The scientific illustrations are an essential tool in the taxonomy. Drawings and photographs can be complementary and not redundant. The more precise in representing the characters of diagnosis, the more useful for identification of specimens. They should be used with the original descriptions and redescriptions which provide information on variability.

In 1843 the Germans Johannes Müller and Franz Hermann Troschel described the first species of ophiuroids in the Southern Ocean, it was Ophiolepis chilensis (species with subantarctic distribution) and was collected by Rudolph Amandus Philippi in the coastal waters of southern Chile. It was first illustrated only in 1875 by Theodore Lyman in Results of the Hassler Expedition. Quite poor drawing, if you can call it that way, that only represents one piece of a jaw and the first ventral arm segment of two arms. In the same work by Th. Lyman we can find a much more precise illustration of gorgonocephalidae Astrotoma agassizii and Astrophyton pourtalesii (Antarctic and sub-Antarctic species). Both illustrations were the first ones of the ophiuroids in the Southern Ocean.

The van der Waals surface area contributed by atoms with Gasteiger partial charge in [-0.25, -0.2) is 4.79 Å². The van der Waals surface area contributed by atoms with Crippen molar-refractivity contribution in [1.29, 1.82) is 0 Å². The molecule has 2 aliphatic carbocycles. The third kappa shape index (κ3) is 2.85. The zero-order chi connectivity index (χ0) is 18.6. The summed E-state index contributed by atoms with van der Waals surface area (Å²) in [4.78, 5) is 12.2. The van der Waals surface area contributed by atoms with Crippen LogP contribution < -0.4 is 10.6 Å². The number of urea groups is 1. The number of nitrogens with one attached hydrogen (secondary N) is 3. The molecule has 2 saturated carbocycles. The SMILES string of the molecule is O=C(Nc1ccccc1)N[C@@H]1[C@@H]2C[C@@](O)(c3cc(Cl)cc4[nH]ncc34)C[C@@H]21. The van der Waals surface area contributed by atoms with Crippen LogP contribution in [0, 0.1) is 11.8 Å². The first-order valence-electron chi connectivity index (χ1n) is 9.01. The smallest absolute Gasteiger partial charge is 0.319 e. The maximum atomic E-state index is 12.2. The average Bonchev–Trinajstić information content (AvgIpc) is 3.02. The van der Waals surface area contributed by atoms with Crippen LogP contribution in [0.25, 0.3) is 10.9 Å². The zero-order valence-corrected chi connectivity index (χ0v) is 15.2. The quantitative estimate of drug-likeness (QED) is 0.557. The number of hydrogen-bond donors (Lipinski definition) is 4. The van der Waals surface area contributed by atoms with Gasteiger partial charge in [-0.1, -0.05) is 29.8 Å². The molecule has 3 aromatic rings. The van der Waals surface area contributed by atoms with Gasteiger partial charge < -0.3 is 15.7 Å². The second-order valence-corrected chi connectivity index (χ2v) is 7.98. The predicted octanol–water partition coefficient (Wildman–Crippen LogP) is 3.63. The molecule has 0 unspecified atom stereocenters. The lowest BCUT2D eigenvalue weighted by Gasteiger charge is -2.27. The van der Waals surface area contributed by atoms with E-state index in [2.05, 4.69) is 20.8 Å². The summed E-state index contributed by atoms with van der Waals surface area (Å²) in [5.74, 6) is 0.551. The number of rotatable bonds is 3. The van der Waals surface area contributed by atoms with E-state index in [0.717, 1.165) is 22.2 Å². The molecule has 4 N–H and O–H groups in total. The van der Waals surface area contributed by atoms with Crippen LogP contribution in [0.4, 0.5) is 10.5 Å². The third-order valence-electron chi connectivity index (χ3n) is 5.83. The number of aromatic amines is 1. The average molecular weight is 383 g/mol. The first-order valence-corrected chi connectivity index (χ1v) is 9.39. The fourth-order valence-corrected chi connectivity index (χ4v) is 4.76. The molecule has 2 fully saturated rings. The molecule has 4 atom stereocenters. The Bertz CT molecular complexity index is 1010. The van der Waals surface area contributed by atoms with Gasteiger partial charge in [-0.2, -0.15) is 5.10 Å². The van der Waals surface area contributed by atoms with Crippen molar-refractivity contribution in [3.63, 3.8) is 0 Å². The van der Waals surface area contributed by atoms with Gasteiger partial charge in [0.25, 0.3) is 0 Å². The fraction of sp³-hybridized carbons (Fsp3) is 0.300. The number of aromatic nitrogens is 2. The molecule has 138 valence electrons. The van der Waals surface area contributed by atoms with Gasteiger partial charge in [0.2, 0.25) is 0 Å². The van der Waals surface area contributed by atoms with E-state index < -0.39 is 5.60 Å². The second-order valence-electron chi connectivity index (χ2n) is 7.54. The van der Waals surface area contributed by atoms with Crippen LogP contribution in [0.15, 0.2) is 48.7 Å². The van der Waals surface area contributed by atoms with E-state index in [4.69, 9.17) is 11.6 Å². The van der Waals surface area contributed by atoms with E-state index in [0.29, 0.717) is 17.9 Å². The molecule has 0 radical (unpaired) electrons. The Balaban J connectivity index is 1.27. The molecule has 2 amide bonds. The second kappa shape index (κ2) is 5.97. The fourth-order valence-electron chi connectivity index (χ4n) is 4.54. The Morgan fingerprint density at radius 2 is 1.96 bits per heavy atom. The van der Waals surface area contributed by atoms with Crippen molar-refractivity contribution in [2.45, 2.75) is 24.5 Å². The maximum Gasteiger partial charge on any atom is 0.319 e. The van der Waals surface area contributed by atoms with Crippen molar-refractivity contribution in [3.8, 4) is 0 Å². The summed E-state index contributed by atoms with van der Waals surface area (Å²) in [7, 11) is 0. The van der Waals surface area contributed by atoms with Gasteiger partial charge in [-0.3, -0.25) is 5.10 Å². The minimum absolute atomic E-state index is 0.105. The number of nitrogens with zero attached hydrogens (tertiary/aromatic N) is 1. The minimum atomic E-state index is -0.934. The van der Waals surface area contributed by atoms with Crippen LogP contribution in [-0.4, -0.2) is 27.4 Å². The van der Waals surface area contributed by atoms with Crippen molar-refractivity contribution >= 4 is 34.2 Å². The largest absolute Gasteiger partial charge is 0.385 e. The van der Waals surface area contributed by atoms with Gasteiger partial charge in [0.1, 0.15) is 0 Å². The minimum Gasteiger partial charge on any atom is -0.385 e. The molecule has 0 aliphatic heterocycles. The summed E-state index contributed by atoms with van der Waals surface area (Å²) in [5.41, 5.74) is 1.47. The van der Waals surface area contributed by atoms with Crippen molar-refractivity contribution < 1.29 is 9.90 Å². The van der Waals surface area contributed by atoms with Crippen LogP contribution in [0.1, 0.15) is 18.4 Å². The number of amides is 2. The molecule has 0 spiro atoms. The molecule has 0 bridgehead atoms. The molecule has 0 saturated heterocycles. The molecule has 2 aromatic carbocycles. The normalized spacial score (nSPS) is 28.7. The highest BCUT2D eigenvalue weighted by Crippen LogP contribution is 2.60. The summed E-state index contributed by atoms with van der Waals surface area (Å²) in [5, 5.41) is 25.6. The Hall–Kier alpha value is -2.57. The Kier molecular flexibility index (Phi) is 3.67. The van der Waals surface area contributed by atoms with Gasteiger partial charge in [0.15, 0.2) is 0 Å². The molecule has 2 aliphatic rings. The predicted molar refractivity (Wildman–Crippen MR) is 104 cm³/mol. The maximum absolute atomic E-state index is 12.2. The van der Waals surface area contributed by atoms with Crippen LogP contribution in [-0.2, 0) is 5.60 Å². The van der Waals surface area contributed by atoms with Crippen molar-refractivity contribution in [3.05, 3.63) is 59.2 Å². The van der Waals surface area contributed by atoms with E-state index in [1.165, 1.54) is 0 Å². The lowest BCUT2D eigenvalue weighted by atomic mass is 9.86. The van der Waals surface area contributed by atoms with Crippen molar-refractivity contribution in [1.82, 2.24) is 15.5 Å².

Th. Studer described several species in 1876 (Gazelle expedition 1874-1876), but the illustrations made by him appeared in his later works only in 1880.

Th. Lyman made what is considered the most important work within the ophiurology: Report on the Ophiuroidea dredged by H.M.S. Challenger during the years 1873-76 which was published in 1882. In this major work he described numerous species present in the Southern Ocean. The illustrations are really beautiful and precise, but the descriptions of new species were published in two previous studies in 1878 and 1879 in the Bulletin of the Museum of Comparative Zoology of Harvard, with accurate illustrations but lacking the beauty of the anterior work.

In 1876 Edgar A. Smith from British Museum described the species Ophioglypha hexactis in the Magazine of Natural History. But only in 1879, in Echinodermata of Kerguelen Island of the Philosophical Transactions of the Royal Society he illustrates with great accuracy the species, as well as Ophiacantha vivipara ( species described by Ljungman in 1870 which had not been illustrated up to the date).

As far as the photographs of Southern Ocean species are concerned, the first of them which was photographed, was the aforementioned Ophiolepis chilensis, by Hubert Lyman Clark in Echinoderms of Peru in 1910. The photo of the brittle star is oral position, though you can hardly see any characters needed for correct identification.